protected OutputStream clientOut = null; // Destination for solutions
  protected InputStream clientIn = null;   // Source of problems
  
  // Constructors
  public RunnableSolver(InputStream cin, OutputStream cout) {
    super();
    clientIn = cin;
    clientOut = cout;
  }
  
  public boolean Solve() {
    boolean success = true;
    SimpleCmdInputStream sin = new SimpleCmdInputStream(clientIn);
    String inStr = null;
    try {
      System.out.println("Reading from client...");
      inStr = sin.readString();
    }
    catch (IOException e) {
      System.out.println("Error reading data from client.");
      return false;
    }
    
    if (inStr.compareTo("problem") == 0) {
      try {
        inStr = sin.readString();
      }
      catch (IOException e) {
        System.out.println("Error reading data from client.");
        return false;
      }
            
      System.out.println("Got \"" + inStr + "\" from client.");
      double problem = Double.valueOf(inStr).doubleValue();
      ProblemSet p = new ProblemSet();
      p.Value(problem);
      success = Solve(p);
    }
    else {
      System.out.println("Error reading problem from client.");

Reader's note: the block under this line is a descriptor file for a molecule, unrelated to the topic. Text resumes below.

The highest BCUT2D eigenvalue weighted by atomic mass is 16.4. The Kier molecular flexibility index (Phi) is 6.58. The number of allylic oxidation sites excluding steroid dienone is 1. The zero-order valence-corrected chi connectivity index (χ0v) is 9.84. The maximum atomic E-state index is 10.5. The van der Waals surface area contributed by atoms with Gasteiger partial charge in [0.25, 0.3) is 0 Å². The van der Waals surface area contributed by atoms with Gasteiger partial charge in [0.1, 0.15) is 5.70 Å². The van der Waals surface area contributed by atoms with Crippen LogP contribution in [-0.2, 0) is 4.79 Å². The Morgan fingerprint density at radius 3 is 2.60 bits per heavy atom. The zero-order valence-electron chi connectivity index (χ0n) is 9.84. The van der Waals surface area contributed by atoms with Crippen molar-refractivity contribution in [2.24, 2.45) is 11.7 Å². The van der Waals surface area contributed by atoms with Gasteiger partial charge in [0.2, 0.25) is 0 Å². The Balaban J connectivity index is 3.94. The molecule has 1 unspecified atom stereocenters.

return false;
    }
    
    return success;
  }
  
  public boolean Solve(ProblemSet s) {
    boolean success = true;
    
    if (s == null) {
      System.out.println("No problem to solve.");
      return false;
    }
    
    System.out.println("Problem value = " + s.Value());
    
    // Solve problem here...
    try {
      s.Solution(Math.sqrt(s.Value()));
    }
    catch (ArithmeticException e) {
      System.out.println("Badly-formed problem.");
      success = false;
    }
    
    System.out.println("Problem solution = " + s.Solution());
    System.out.println("Sending solution to output...");
    
    // Write the solution to the designated output destination
    try {
      DataOutputStream dout = new DataOutputStream(clientOut);
      dout.writeChars("solution=" + s.Solution() + "\n");
    }
    catch (IOException e) {
      System.out.println("Error writing results to output.");
      success = false;
    }
    
    return success;
  }
  
  public boolean Problem(ProblemSet s) {
    currProblem = s;
    return true;
  }
  
  public boolean Iterations(int dummy) {
    // Not used on this solver
    return false; 
  }
  
  public void PrintResults(OutputStream os) {
    PrintStream pos = new PrintStream(os);
    pos.println("Problem solution: " + currProblem.Solution());
  }
  
  public void run() {
    Solve();
  }
}

Here are the critical features to note about the RunnableSolver in Example 4-1:

Constructor with input/output stream arguments

The constructor defined for RunnableSolver takes an InputStream and an OutputStream as arguments. These will be used by the solver to read the problem to be solved and to write out the results of the solver. The input/output streams could be attached to an active agent/client over a socket or pipe, or they might be connected to static data source/destinations like files, databases, etc.